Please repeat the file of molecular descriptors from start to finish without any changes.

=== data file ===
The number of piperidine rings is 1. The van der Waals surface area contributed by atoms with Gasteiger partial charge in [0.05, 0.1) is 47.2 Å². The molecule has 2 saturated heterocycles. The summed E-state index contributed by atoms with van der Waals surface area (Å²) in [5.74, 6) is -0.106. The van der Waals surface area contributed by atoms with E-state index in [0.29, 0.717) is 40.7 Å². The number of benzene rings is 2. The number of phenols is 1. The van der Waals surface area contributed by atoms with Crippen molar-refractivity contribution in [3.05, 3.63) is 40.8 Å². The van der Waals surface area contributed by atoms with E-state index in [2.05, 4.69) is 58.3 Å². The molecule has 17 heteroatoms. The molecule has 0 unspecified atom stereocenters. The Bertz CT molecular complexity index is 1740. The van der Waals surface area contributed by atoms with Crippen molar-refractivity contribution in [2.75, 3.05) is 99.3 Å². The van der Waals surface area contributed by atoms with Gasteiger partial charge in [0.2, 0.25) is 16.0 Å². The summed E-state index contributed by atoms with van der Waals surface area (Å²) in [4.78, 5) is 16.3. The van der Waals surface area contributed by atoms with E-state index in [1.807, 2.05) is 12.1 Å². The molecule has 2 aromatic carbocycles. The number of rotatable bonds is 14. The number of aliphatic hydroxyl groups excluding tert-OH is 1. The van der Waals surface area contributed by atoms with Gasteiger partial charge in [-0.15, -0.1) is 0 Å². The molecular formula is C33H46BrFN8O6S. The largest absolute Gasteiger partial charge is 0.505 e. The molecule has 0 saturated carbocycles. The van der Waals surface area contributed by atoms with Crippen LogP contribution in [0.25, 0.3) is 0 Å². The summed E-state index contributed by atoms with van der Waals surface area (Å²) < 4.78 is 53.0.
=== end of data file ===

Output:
The number of piperidine rings is 1. The van der Waals surface area contributed by atoms with Gasteiger partial charge in [0.05, 0.1) is 47.2 Å². The molecule has 2 saturated heterocycles. The summed E-state index contributed by atoms with van der Waals surface area (Å²) in [5.74, 6) is -0.106. The van der Waals surface area contributed by atoms with E-state index in [0.29, 0.717) is 40.7 Å². The number of benzene rings is 2. The number of phenols is 1. The van der Waals surface area contributed by atoms with Crippen molar-refractivity contribution in [3.05, 3.63) is 40.8 Å². The van der Waals surface area contributed by atoms with E-state index in [2.05, 4.69) is 58.3 Å². The molecule has 17 heteroatoms. The molecule has 0 unspecified atom stereocenters. The Bertz CT molecular complexity index is 1740. The van der Waals surface area contributed by atoms with Crippen molar-refractivity contribution in [2.75, 3.05) is 99.3 Å². The van der Waals surface area contributed by atoms with Gasteiger partial charge in [0.2, 0.25) is 16.0 Å². The summed E-state index contributed by atoms with van der Waals surface area (Å²) in [4.78, 5) is 16.3. The van der Waals surface area contributed by atoms with E-state index in [1.807, 2.05) is 12.1 Å². The molecule has 2 aromatic carbocycles. The number of rotatable bonds is 14. The number of aliphatic hydroxyl groups excluding tert-OH is 1. The van der Waals surface area contributed by atoms with Gasteiger partial charge in [-0.15, -0.1) is 0 Å². The molecular formula is C33H46BrFN8O6S. The largest absolute Gasteiger partial charge is 0.505 e. The molecule has 0 saturated carbocycles. The van der Waals surface area contributed by atoms with Crippen LogP contribution in [0.25, 0.3) is 0 Å². The summed E-state index contributed by atoms with van der Waals surface area (Å²) < 4.78 is 53.0.